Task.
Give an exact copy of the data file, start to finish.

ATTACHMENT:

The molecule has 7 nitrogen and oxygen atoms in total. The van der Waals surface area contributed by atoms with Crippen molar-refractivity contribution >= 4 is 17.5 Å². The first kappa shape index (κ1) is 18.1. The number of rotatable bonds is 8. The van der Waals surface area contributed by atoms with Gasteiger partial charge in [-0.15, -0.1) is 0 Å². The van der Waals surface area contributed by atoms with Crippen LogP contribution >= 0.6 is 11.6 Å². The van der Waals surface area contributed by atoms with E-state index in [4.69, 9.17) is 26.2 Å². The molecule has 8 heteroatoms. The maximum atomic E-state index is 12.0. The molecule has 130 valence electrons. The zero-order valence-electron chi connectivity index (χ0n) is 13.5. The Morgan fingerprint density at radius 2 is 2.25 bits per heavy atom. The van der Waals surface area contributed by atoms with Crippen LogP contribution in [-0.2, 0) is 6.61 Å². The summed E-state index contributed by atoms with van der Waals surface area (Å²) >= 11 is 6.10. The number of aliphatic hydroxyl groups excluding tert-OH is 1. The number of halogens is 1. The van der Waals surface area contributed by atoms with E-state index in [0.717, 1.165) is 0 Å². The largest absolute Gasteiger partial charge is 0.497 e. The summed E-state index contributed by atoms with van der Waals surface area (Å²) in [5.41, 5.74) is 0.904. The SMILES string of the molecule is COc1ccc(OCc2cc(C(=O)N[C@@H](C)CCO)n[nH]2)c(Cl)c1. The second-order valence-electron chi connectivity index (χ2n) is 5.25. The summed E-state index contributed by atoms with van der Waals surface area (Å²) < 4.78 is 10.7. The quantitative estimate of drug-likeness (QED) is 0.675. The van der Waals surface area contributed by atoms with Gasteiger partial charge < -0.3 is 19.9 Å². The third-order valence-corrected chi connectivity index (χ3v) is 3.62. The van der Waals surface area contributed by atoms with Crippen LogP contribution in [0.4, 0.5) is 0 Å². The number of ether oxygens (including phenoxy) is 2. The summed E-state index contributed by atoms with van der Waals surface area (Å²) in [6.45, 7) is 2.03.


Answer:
The molecule has 7 nitrogen and oxygen atoms in total. The van der Waals surface area contributed by atoms with Crippen molar-refractivity contribution >= 4 is 17.5 Å². The first kappa shape index (κ1) is 18.1. The number of rotatable bonds is 8. The van der Waals surface area contributed by atoms with Gasteiger partial charge in [-0.15, -0.1) is 0 Å². The van der Waals surface area contributed by atoms with Crippen LogP contribution >= 0.6 is 11.6 Å². The van der Waals surface area contributed by atoms with E-state index in [4.69, 9.17) is 26.2 Å². The molecule has 8 heteroatoms. The maximum atomic E-state index is 12.0. The molecule has 130 valence electrons. The zero-order valence-electron chi connectivity index (χ0n) is 13.5. The Morgan fingerprint density at radius 2 is 2.25 bits per heavy atom. The van der Waals surface area contributed by atoms with Crippen LogP contribution in [-0.2, 0) is 6.61 Å². The summed E-state index contributed by atoms with van der Waals surface area (Å²) >= 11 is 6.10. The number of aliphatic hydroxyl groups excluding tert-OH is 1. The number of halogens is 1. The van der Waals surface area contributed by atoms with E-state index in [0.717, 1.165) is 0 Å². The largest absolute Gasteiger partial charge is 0.497 e. The summed E-state index contributed by atoms with van der Waals surface area (Å²) in [5.41, 5.74) is 0.904. The SMILES string of the molecule is COc1ccc(OCc2cc(C(=O)N[C@@H](C)CCO)n[nH]2)c(Cl)c1. The second-order valence-electron chi connectivity index (χ2n) is 5.25. The summed E-state index contributed by atoms with van der Waals surface area (Å²) < 4.78 is 10.7. The quantitative estimate of drug-likeness (QED) is 0.675. The van der Waals surface area contributed by atoms with Gasteiger partial charge < -0.3 is 19.9 Å². The third-order valence-corrected chi connectivity index (χ3v) is 3.62. The van der Waals surface area contributed by atoms with Crippen LogP contribution in [0.4, 0.5) is 0 Å². The number of ether oxygens (including phenoxy) is 2. The summed E-state index contributed by atoms with van der Waals surface area (Å²) in [6.45, 7) is 2.03.